Alpine skiing : injury profile, ACL risk factors and prevention

University dissertation from Stockholm : Karolinska Institutet, Dept of Molecular Medicine and Surgery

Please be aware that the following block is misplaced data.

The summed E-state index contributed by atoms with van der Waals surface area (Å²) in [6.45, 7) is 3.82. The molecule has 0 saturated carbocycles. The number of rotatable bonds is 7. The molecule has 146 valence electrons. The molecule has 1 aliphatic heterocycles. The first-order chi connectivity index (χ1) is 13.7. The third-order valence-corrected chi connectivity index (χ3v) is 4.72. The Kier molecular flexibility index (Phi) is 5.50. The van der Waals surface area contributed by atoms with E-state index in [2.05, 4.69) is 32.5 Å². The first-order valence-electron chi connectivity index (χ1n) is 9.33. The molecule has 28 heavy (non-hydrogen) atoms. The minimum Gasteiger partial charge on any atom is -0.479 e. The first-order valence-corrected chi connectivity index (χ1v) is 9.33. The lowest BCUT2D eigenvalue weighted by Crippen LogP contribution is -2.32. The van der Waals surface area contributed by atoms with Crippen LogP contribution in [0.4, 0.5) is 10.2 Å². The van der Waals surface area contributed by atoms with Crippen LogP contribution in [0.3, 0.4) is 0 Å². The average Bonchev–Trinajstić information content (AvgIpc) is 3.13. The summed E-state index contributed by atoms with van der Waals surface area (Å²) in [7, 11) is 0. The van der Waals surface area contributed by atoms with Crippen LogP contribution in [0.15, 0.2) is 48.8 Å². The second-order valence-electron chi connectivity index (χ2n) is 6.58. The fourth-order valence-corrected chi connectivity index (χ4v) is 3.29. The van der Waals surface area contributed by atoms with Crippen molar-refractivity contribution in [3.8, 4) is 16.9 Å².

Abstract: Alpine skiing is a popular winter sport among children and adolescents. The combination of great physical demands and ever-changing external conditions makes competitive alpine skiing to one of our most complex sports. To reach the highest level of skiing skill, the skier needs to take part in a long and carefully planned physical training in order to improve skiing performance. This often starts when the skier enters a Swedish ski high school. Like other sports, alpine skiing may unfortunately lead to injuries. The main aim of the present thesis was to try to reduce ACL injuries in competitive alpine skiers by the use of van Mechelen´s four steps model “Sequence of Prevention”. The first step was to identify the magnitude of the injury problem in terms of injury incidence and injury severity. The second step was to identify risk factors for ACL injuries. The third step was to introduce ACL injury prevention strategies, and finally the fourth step was to evaluate the prevention by repeating the first step. The cohort of this thesis consisted of alpine ski students, attending ski high schools in Sweden during at least one season between the seasons 2006/2007 and 2012/2013. In a prospective five year study, injuries in 431 skiers (215 males, 216 females) were recorded. Totally 312 injuries occurred in 193 skiers. The overall injury incidence was 1.7 injuries/1000 skiing hours or 3.11 injuries/100 months as a student at a ski high school. In both male and female skiers most injuries occurred to the knee joint. ACL injuries represented one third of these knee injuries. ACL injury risk factors were studied. A family history, where either the skier´s father and/or mother had had an ACL injury, increased the risk for this particular skier to sustain an ACL injury. A number of other possible intrinsic and extrinsic risk factors for ACL injuries have also been prospectively studied in 339 skiers (176 males, 163 females). During the study period 25 skiers (11 males, 14 females) sustained a first time ACL injury. There was a higher risk to sustain an ACL injury of the left knee than of the right knee, irrespective of gender. The ACL injured skiers showed a greater side-to-side difference between legs according to functional performance tests. The effect of an ACL injury prevention program was evaluated. The prevention was conducted during a period of 21 months and included those skiers (n=308) that were studying at a ski high school during the seasons 2011/2012 and 2012/2013. Skiers, who attended a ski high school between the seasons 2006/2007 and 2010/2011 were regarded as controls (n=456). The prevention program consisted of a video, and the goal was to teach the skiers how to avoid getting into ACL injury risk situations while skiing. Since there are the same demands on both legs in competitive alpine skiers a number of different neuromuscular exercises as well indoors as outdoors on snow were implemented with the purpose that the skier should carry out equally good performance on both legs. Twelve ACL injuries occurred in the prevention group and 35 ACL injuries occurred in the control group. The incident rate decreased with 0.22 (CI -0.44- 0.00) ACL injuries/ 100 month attending a ski high school in favor of the intervention group. The conclusion is that the prevention strategies reduced the ACL injuries with 45 %. Although, not quite statistically significant, this result could be considered to be of clinical importance on an individual level.

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